AIR CRE Leases Require Business Interruption Insurance. Will it Cover Losses for Coronavirus Closures?

Publisher’s Note: We are experiencing difficult times in California with the Coronavirus. I hope all is well with you and your loved ones, and our best wishes in the recovery of any of your businesses that have been impacted.

California businesses have been suffering and many have closed, either by direct mandate of the government or “voluntarily” for health/business reasons.  Most AIR CRE Leases require Lessees to obtain “business interruption” insurance.  For Lessees whose businesses are interrupted or closed as a result of the Coronavirus, does their “business interruption” insurance cover them for their loss of income?

Short Answer: Business interruption coverage typically requires “physical damage” to property, such as from a fire.  However, if a business is able to confirm (or make a plausible showing) that the virus was present at their business, it may constitute “physical damage” and trigger coverage.  Note: we are not insurance experts, and there are many nuances and technical insurance coverage issues involved, therefore please discuss with your insurance advisor.

Business Interruption Provision: Paragraph 8.4(b) of most AIR CRE Leases provides: “Business Interruption.  Lessee shall obtain and maintain loss of income and extra expense insurance in amounts as will reimburse Lessee for direct or indirect loss of earnings attributable to all perils commonly insured against by prudent lessees in the business of Lessee or attributable to prevention of access to the Premises as a result of such perils.”

Business Interruption Insurance in General: Business interruption insurance protects against economic losses that a business suffers relating to the closing of a business facility.

“Physical Damage” Typically Required: Common situations where business interruption applies are fires or other natural disasters, which cause visible damage to property.  However, California businesses are closing for safety/health reasons (or by government mandate), even though there is no visible damage to property.

Existence of Coronavirus In Facility May Constitute “Physical Damage”: Although the Coronavirus is not typically causing “physical damage” to a premises or building, some courts have broadly interpreted “physical damage.”  Courts have held that “physical damage” to property has occurred where hazardous chemicals are released into a facility, such as ammonia or asbestos, or where gasoline is in the soil under a building.  According to a National Law Review article by Jason Rosenthal, if “a business is able to confirm (or make a plausible showing) that the Coronavirus has been found at their premises [it] may be able to argue that this constitutes ‘direct physical loss’ to the property by a covered peril, . . . thereby triggering the resulting business income insurance, until the contaminant is remediated or eliminated.”

This article is intended to raise an issue that should be examined and discussed further between you and your insurance advisor.  It is not intended to provide legal advice.  Insurance coverage issues can be technical and nuanced, and whether there is coverage depends on your insurance policy, your particular circumstances, and other factors.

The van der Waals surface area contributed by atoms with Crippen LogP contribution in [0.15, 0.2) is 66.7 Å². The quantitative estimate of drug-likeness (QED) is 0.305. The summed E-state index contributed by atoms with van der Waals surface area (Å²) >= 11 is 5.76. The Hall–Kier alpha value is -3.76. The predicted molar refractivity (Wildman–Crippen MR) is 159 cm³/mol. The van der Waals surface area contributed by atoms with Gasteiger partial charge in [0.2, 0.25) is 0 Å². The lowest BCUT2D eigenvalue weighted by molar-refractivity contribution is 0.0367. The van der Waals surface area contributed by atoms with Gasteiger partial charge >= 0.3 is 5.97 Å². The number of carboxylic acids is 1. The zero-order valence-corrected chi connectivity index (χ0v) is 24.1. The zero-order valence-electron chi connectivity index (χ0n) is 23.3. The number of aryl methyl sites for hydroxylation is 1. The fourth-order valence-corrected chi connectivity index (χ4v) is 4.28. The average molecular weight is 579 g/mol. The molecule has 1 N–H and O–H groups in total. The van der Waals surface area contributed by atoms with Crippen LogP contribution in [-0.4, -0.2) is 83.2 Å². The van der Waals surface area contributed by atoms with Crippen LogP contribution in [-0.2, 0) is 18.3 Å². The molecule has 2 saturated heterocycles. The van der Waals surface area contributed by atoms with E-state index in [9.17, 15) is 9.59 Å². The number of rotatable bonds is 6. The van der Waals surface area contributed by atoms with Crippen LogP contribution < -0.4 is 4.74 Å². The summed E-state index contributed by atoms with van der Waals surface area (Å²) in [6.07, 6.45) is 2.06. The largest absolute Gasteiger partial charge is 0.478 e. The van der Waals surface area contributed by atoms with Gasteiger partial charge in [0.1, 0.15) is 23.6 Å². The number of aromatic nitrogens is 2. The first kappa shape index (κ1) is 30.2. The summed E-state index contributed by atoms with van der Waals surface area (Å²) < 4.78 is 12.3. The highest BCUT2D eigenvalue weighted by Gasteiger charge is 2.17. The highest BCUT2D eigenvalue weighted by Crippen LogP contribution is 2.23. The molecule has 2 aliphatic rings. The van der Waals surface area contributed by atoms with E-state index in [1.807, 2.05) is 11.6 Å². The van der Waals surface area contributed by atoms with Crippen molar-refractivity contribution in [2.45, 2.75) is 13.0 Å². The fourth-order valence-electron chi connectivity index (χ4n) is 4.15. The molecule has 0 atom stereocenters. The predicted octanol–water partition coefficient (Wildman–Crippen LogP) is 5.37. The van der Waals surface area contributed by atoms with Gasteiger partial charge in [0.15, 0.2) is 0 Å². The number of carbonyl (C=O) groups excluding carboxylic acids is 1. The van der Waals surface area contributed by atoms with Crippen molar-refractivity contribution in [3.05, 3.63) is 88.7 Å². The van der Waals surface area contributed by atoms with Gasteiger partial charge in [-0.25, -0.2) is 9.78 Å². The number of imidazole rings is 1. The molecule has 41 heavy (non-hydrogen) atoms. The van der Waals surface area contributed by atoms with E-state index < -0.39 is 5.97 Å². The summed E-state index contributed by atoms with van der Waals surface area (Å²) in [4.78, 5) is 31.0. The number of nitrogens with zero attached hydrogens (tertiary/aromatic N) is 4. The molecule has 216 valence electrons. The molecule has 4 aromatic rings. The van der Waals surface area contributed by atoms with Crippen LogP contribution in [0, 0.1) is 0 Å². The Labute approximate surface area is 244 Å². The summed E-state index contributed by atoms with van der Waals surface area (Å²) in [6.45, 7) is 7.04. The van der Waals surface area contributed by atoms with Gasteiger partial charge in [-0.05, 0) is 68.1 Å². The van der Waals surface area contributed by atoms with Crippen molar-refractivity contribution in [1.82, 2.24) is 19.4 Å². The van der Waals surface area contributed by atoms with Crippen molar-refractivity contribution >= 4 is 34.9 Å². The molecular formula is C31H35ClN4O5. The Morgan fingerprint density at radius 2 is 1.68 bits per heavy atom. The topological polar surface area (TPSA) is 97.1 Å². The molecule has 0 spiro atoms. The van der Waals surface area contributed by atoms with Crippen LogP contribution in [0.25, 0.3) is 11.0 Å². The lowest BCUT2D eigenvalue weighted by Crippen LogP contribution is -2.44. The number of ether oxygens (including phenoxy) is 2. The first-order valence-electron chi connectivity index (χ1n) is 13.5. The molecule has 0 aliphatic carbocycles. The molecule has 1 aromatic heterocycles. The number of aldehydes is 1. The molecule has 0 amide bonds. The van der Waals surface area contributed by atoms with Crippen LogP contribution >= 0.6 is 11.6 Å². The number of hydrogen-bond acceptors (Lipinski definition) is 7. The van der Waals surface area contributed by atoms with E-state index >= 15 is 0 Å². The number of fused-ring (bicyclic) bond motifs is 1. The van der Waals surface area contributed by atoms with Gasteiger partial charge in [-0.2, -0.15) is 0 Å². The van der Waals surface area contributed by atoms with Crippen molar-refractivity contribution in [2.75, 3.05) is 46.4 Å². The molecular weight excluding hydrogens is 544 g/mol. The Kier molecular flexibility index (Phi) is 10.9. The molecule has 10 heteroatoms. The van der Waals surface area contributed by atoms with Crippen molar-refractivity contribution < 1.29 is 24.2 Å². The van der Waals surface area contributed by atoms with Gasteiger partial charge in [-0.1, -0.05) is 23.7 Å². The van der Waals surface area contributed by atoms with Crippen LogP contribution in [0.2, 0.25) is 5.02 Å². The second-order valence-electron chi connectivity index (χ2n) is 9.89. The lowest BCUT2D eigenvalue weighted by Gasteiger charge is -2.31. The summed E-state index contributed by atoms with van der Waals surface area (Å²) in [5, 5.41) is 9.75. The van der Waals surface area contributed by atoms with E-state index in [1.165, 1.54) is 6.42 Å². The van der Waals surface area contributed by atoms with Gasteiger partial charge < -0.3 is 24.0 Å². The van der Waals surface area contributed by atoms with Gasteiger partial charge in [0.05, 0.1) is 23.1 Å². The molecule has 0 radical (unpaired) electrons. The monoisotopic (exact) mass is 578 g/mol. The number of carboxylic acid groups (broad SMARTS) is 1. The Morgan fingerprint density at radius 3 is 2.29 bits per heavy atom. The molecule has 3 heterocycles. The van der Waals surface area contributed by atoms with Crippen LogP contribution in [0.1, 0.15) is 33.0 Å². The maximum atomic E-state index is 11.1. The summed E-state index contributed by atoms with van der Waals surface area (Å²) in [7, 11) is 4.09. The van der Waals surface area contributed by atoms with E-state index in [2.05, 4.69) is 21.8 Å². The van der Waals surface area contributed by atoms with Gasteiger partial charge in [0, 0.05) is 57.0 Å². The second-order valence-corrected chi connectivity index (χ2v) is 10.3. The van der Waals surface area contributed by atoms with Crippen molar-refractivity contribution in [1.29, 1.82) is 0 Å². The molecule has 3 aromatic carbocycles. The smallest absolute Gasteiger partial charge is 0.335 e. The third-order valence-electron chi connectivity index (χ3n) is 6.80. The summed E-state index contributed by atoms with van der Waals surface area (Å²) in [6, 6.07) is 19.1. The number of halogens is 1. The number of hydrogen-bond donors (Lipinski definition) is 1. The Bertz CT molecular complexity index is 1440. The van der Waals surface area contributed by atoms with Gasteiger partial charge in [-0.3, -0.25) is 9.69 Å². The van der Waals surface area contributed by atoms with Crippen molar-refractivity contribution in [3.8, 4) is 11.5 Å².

By | 2020-03-21T01:06:01+00:00 March 20th, 2020|Leasing|8 Comments


  1. Jim deRegt March 20, 2020 at 11:22 pm - Reply

    Thank for the info!

    • Usman Mohammed March 21, 2020 at 1:08 am - Reply

      My pleasure Jim!

  2. Kyle Kehner March 21, 2020 at 1:04 am - Reply

    Interesting. On a related question, could the governor’s order be considered a force majeure event?

    • Usman Mohammed March 21, 2020 at 1:09 am - Reply

      Good question Kyle! There is no force majeure provision in the AIR CRE leases. Most force majeure provisions excuse performance of certain obligations, but typically not the payment of monetary obligations by Tenant.

  3. Chris Crabtree March 21, 2020 at 1:04 am - Reply

    Great timing on this. I’ll likely repost this on my blog/site in a post next week for my clients to see. Thanks for sending.

    • Usman Mohammed March 21, 2020 at 1:10 am - Reply

      Thank you Chris, I’m glad you found it useful.

  4. Gary Gustafson March 21, 2020 at 7:58 pm - Reply

    What about Force Majeure? Can companies / business use this as a means of stopping rent collection?

    • Usman Mohammed March 21, 2020 at 8:00 pm - Reply

      Hi Gary, good question. The AIR CRE leases do not contain a “force majeure” provision. As you may know, many custom leases do contain a force majeure provision. However, most of these force majeure provisions have an exception where it does not excuse Tenant from paying its monetary obligations.

      Here is an example of a Force Majeure provision from a custom lease.

      Any prevention, delay or stoppage due to strikes, lockouts, labor disputes, acts of God . . ., fire or other casualty, and other causes beyond the reasonable control of the party obligated to perform, except with respect to the obligations imposed with regard to Rent and other charges to be paid by Tenant pursuant to this Lease, (collectively, “Force Majeure Events”), . . . shall excuse the performance of such party for a period equal to any such prevention, delay or stoppage. . . .

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